Portland Public School (PPS) representatives reiterated their skepticism of the Interstate 5 expansion project, as well as their distrust of the Oregon Department of Transportation (ODOT), in an intergovernmental meeting Thursday evening.
ODOT representatives presented the latest updates of the Rose Quarter Project—ODOT’s nearly $800 million plan to add two new lanes to a 1.7 mile stretch of I-5 in Northeast Portland to reduce congestion and fender benders—to the PPS Board of Education members, giving the PPS representatives an opportunity to voice their concerns and ask questions of the project leaders.
This was the first meeting between PPS and ODOT since a newly discovered planning map revealed that ODOT wants to take over a portion of Harriet Tubman Middle School’s grounds—which are situated next to the proposed I-5 expansion area—and build a sound barrier to mitigate noise pollution on the school property as part of the freeway expansion. The planning map, obtained by advocacy group No More Freeways through a public records request in April, revealed that the sound barrier would be less than 25 feet from the school building. When the plans were discovered, No More Freeways held a rally against ODOT’s encroachment on the school, drawing several hundred community members out in opposition of the plan.
“We know that this is going to have an intolerable impact for our students,” Amy Kohnstamm, a PPS board member, told OPB at the rally.
During the meeting, Rose Quarter Project Director Megan Channell said ODOT’s planners are reviewing the possibility of widening the freeway in the other direction to avoid bringing the interstate closer to the school. Channell stressed that the project design is only 20 percent complete and still has time to change, but the public records showed that ODOT has included this encroachment of the school property in its planning since 2018. PPS board members, who have been asking for information on how the expansion would impact the school for years, expressed their distrust of the transportation department during the meeting.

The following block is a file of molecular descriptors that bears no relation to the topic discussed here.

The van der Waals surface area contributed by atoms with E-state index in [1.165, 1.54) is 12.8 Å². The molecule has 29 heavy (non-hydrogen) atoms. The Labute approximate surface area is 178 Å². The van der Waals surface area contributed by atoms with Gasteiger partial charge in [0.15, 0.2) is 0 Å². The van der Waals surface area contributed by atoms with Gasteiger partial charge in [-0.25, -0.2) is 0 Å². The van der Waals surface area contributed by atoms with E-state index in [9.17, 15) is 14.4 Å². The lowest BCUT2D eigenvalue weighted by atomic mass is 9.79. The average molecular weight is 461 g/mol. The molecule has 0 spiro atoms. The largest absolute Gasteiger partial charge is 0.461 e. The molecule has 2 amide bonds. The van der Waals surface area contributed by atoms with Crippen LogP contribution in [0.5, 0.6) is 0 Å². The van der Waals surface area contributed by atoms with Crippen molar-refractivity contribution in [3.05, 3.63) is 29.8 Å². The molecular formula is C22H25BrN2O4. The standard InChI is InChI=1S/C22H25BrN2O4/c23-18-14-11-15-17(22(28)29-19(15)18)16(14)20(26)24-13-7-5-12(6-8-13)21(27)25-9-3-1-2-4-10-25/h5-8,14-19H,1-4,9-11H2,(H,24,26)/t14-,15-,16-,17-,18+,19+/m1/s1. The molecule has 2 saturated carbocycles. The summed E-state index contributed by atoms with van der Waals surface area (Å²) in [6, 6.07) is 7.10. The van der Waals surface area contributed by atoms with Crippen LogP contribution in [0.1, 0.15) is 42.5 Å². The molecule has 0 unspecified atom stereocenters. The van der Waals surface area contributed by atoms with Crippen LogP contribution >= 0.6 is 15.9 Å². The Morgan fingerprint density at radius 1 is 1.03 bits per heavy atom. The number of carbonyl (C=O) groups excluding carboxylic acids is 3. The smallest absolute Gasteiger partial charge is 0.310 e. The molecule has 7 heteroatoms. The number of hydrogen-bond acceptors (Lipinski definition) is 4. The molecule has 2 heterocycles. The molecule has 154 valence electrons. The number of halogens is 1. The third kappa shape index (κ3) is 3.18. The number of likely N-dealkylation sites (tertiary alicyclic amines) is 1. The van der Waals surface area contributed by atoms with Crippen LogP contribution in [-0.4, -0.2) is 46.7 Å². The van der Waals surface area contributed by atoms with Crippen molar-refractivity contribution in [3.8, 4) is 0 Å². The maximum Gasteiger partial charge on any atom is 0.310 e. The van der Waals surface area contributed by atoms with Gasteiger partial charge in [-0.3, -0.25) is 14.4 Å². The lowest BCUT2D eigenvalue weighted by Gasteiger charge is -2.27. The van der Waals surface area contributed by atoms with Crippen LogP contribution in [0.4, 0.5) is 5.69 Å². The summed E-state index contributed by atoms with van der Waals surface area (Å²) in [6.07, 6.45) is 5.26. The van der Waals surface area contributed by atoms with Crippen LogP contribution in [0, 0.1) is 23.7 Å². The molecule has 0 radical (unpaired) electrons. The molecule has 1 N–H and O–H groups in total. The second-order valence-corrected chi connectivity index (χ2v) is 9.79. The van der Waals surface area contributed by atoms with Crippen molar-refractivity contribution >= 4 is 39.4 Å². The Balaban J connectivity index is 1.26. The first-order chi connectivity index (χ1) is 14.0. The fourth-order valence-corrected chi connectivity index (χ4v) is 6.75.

“How are we supposed to trust [ODOT] when those kinds of things keep happening, not in the past, but in the current?” board member Scott Bailey asked the ODOT representatives.
Bailey was referencing the perceived lack of transparency and commitment to promises ODOT has maintained around the project, particularly around two key issues: air quality and ODOT’s commitment to restorative justice.
The I-5 expansion’s impact on air quality has been contested since the project’s inception in 2010. According to Channell, the Rose Quarter Project will decrease air pollution because it addresses the stop-and-go traffic that occurs during peak congestion times. By improving traffic flow with the addition of auxiliary lanes, ODOT claims the air quality in the surrounding area will improve slightly.